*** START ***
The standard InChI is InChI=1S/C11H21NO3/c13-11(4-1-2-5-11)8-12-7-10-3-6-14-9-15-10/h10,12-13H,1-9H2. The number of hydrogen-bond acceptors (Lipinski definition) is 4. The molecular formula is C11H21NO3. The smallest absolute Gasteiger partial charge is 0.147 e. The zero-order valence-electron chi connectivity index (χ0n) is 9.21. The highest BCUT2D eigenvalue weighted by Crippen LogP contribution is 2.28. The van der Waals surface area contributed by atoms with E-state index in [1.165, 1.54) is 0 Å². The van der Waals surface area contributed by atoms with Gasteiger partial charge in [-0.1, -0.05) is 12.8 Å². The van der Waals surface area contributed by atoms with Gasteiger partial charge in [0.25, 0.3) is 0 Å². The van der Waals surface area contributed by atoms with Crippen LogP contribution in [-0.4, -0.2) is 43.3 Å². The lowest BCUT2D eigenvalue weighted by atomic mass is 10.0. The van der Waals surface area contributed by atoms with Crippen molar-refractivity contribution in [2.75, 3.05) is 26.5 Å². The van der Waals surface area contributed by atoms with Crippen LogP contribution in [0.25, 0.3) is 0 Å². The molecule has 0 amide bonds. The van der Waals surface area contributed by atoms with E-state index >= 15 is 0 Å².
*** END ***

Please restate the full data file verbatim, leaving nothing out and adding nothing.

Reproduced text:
The standard InChI is InChI=1S/C11H21NO3/c13-11(4-1-2-5-11)8-12-7-10-3-6-14-9-15-10/h10,12-13H,1-9H2. The number of hydrogen-bond acceptors (Lipinski definition) is 4. The molecular formula is C11H21NO3. The smallest absolute Gasteiger partial charge is 0.147 e. The zero-order valence-electron chi connectivity index (χ0n) is 9.21. The highest BCUT2D eigenvalue weighted by Crippen LogP contribution is 2.28. The van der Waals surface area contributed by atoms with E-state index in [1.165, 1.54) is 0 Å². The van der Waals surface area contributed by atoms with Gasteiger partial charge in [-0.1, -0.05) is 12.8 Å². The van der Waals surface area contributed by atoms with Gasteiger partial charge in [0.25, 0.3) is 0 Å². The van der Waals surface area contributed by atoms with Crippen LogP contribution in [-0.4, -0.2) is 43.3 Å². The lowest BCUT2D eigenvalue weighted by atomic mass is 10.0. The van der Waals surface area contributed by atoms with Crippen molar-refractivity contribution in [2.75, 3.05) is 26.5 Å². The van der Waals surface area contributed by atoms with Crippen LogP contribution in [0.25, 0.3) is 0 Å². The molecule has 0 amide bonds. The van der Waals surface area contributed by atoms with E-state index >= 15 is 0 Å².